In honour of one of the three York Martyrs whom the Church celebrates today, two photos from August 2018 of the Shrine of St Margaret Clitherow on the medieval street, The Shambles, in York, now happily under the care of the Fathers of the Oratory, and a photo from May 2019 of the relic of St Margaret’s hand, located in the reliquary house at the Shrine of Our Lady of Fernyhalgh, Ladyewell in Lancashire.
The following is from a plaque erected St Margaret’s shrine at York in 1986, commemorating the 400th anniversary of her martyrdom:
‘Margaret was born in York about 1553, the fourth child of Thomas and Jane Middleton. She married John Clitherow, a widower, with two young sons, at St Martin-le-Grand in Coney Street on July 1st, 1571, and they settled in the Shambles, the traditional butchers’ district.
Margaret’s parents and husband had conformed to the new religion, but soon after her marriage Margaret asked for instruction and became a Catholic in 1574. Between 1577 and 1584 she was imprisoned for long periods for refusing to conform the the new religion. (Recusancy had been made a treasonable offence in 1576). When not in prison Margaret secretly instructed local children in the Catholic faith, sheltered priests and allowed Mass to be said in her home.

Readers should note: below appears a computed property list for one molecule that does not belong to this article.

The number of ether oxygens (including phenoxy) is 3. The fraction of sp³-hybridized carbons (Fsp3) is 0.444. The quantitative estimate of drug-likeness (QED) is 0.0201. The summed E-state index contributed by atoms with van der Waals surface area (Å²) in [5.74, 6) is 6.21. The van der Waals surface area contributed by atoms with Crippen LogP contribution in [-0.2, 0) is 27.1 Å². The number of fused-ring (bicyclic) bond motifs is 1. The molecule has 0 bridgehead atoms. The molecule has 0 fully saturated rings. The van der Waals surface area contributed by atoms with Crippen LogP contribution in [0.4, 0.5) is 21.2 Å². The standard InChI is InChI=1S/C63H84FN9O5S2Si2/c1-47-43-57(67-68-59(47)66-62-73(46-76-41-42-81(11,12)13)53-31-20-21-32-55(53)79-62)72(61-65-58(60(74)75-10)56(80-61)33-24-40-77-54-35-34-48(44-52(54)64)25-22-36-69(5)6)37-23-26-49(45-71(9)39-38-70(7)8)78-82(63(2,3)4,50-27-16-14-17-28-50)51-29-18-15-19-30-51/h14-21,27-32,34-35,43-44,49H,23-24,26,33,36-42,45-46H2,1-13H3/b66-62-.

Her step-father, Henry May, became Lord Mayor of York on January 15th, 1586. In this office he pursued the policies of the Council of the North in rounding up and punishing recusants. As a result of a raid and search by the Sheriff’s men, and on the evidence of a twelve-year-old Flemish boy, Margaret was arrested.
She was put on trial at the Guild Hall March 14th, 1586 for harbouring priests and attending Mass. Asked what her plea was, she replied: “Having made no offence, I need no trial. I will be tried by none but God and your own consciences”. Condemned to death on March 15th she was held in prison on Ouse Bridge until March 25th, 1586, when she was taken to the Toll Booth where a door was laid on her and weights added. Her last words were: “Jesu, Jesu, Jesu, have mercy on me”.
On 25th October 1970 Margaret was canonised together with 39 other martyrs of England and Wales’.
Steadfast God, as we honour the fidelity in life and constancy in death of thy holy Martyrs Margaret Clitherow, Anne Line, and Margaret Ward: we pray thee to raise up in our day women of courage and resource to care for thy household the Church; through Jesus Christ thy Son our Lord, who liveth and reigneth with thee, in the unity of the Holy Ghost, ever one God, world without end. Amen. - Divine Worship: The Missal.
Fr Lee Kenyon